Many users obtain the data for legitimate uses for campaigning, but flushing out the data through hacking would result in bypassing the "normal payment processes set up by governments," he said.
Even if the intent of the hackers is to merely "sow mistrust, discontent, discord and raise 101 questions over the election cycle," targeting the elections systems will help them succeed in their efforts, said Roberts.
"I don't have to actually succeed in hacking them, just sow enough doubt into the minds of the people that the 'democracy' they live in is faulty," he said. "What better way to do that than to simply demonstrate that portions of the electronic means of counting votes is rigged or can be compromised."
Hacking these databases will not be difficult because the criminals only need to wait for mistakes or miscalculations to occur, Roberts said.
"We have the code to the older Diebold systems which were a mess, but they've improved-ish," he said. "There are flaws in those systems, but you would need a concert effort to pull it off by a large team across multiple locations."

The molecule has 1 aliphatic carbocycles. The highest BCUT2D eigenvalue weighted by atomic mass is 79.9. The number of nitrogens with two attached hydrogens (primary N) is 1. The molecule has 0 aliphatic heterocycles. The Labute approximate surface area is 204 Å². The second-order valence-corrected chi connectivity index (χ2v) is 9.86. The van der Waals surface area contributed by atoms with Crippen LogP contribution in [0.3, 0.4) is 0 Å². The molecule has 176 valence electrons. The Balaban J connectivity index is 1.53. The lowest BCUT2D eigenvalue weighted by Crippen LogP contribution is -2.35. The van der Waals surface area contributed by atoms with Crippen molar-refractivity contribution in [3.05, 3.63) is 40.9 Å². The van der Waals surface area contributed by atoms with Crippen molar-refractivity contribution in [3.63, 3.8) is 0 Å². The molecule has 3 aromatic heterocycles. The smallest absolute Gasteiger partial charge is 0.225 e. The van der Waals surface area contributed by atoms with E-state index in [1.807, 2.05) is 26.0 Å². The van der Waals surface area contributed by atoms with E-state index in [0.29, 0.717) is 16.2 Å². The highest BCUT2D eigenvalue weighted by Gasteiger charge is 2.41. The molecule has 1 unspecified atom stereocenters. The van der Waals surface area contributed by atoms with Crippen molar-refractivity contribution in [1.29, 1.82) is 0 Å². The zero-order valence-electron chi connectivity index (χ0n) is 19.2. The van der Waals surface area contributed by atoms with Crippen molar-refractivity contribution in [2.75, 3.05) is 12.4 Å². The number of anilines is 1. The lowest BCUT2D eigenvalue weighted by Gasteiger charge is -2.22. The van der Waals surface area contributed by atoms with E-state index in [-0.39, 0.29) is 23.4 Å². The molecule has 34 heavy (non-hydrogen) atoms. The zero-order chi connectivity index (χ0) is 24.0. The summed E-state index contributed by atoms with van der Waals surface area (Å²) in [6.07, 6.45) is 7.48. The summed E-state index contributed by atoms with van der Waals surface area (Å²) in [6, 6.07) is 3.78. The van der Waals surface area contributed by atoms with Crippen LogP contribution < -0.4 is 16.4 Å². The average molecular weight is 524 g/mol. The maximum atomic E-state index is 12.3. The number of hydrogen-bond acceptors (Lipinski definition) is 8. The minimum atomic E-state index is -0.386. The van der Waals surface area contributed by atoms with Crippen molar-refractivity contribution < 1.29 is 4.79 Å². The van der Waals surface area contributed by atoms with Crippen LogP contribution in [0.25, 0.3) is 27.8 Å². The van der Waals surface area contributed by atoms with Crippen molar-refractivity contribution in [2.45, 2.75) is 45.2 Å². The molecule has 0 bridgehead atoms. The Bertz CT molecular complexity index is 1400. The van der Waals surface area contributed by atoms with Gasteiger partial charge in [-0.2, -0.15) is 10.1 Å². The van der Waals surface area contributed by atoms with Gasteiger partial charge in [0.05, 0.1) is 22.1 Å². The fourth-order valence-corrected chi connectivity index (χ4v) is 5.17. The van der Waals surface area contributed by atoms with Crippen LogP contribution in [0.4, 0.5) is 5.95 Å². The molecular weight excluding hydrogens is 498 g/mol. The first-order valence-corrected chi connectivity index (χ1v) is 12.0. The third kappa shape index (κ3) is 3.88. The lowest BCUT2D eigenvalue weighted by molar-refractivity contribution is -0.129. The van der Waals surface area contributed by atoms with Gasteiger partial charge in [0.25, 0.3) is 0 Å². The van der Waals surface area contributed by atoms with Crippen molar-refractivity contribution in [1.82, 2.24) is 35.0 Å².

Since election databases often store not only the name, address and party affiliation, there is also driver license and some partial data on their social security number, which is offering the credentials on a silver platter, Roberts said.
With this set of credentials, the scammer can easily build "you" and open bank accounts in your name and of course, even commit fraud in your name, he said.
"I can get traffic tickets in your name," Roberts said. "I can then commit health care fraud in your name, and I can sell your information several times over. Now 'you' have value to me and if there's a whole database of those people, I have made my quota for a while."
How to Prevent Hacks
Since state government qualified voter files are backed up and verified regularly, the accuracy of the data is confirmed before the lists are issued to polling places. Even if a breach occurs, any discrepancies in the number of qualified voters or changes in names or addresses can be "easily identified and corrected," said Lohrmann said.
"Illinois, Arizona and other states still have time to recheck the voter data to ensure trustworthiness of their votes," he said. "Note that these lists are always being legitimately updated to add and delete voters in all states."